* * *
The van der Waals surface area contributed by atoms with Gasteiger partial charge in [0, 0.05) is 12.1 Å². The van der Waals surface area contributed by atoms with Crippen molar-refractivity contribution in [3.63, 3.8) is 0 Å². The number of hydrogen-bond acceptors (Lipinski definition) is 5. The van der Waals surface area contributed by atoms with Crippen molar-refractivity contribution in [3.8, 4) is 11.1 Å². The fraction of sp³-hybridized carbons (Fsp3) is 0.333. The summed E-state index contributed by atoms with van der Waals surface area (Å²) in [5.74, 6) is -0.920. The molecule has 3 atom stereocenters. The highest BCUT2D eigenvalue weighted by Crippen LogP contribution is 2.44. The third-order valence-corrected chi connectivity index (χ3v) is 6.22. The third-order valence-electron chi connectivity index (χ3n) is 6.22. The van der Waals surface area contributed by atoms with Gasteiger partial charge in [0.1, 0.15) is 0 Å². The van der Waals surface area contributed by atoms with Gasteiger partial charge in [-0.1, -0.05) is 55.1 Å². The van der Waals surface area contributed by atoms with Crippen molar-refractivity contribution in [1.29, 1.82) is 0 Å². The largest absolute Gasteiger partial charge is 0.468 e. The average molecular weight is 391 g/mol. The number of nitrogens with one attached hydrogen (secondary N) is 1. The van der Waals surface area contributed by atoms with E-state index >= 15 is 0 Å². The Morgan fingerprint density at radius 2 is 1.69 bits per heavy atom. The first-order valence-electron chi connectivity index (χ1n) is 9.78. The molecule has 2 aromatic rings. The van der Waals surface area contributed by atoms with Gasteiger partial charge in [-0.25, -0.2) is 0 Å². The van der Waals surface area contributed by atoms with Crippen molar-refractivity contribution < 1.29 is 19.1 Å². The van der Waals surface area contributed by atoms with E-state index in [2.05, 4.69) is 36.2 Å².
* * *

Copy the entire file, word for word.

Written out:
The van der Waals surface area contributed by atoms with Gasteiger partial charge in [0, 0.05) is 12.1 Å². The van der Waals surface area contributed by atoms with Crippen molar-refractivity contribution in [3.63, 3.8) is 0 Å². The number of hydrogen-bond acceptors (Lipinski definition) is 5. The van der Waals surface area contributed by atoms with Crippen molar-refractivity contribution in [3.8, 4) is 11.1 Å². The fraction of sp³-hybridized carbons (Fsp3) is 0.333. The summed E-state index contributed by atoms with van der Waals surface area (Å²) in [5.74, 6) is -0.920. The molecule has 3 atom stereocenters. The highest BCUT2D eigenvalue weighted by Crippen LogP contribution is 2.44. The third-order valence-corrected chi connectivity index (χ3v) is 6.22. The third-order valence-electron chi connectivity index (χ3n) is 6.22. The van der Waals surface area contributed by atoms with Gasteiger partial charge in [0.1, 0.15) is 0 Å². The van der Waals surface area contributed by atoms with Gasteiger partial charge in [-0.1, -0.05) is 55.1 Å². The van der Waals surface area contributed by atoms with Crippen molar-refractivity contribution in [1.29, 1.82) is 0 Å². The largest absolute Gasteiger partial charge is 0.468 e. The average molecular weight is 391 g/mol. The number of nitrogens with one attached hydrogen (secondary N) is 1. The van der Waals surface area contributed by atoms with E-state index >= 15 is 0 Å². The Morgan fingerprint density at radius 2 is 1.69 bits per heavy atom. The first-order valence-electron chi connectivity index (χ1n) is 9.78. The molecule has 2 aromatic rings. The van der Waals surface area contributed by atoms with Gasteiger partial charge in [-0.25, -0.2) is 0 Å². The van der Waals surface area contributed by atoms with Crippen molar-refractivity contribution < 1.29 is 19.1 Å². The van der Waals surface area contributed by atoms with E-state index in [2.05, 4.69) is 36.2 Å².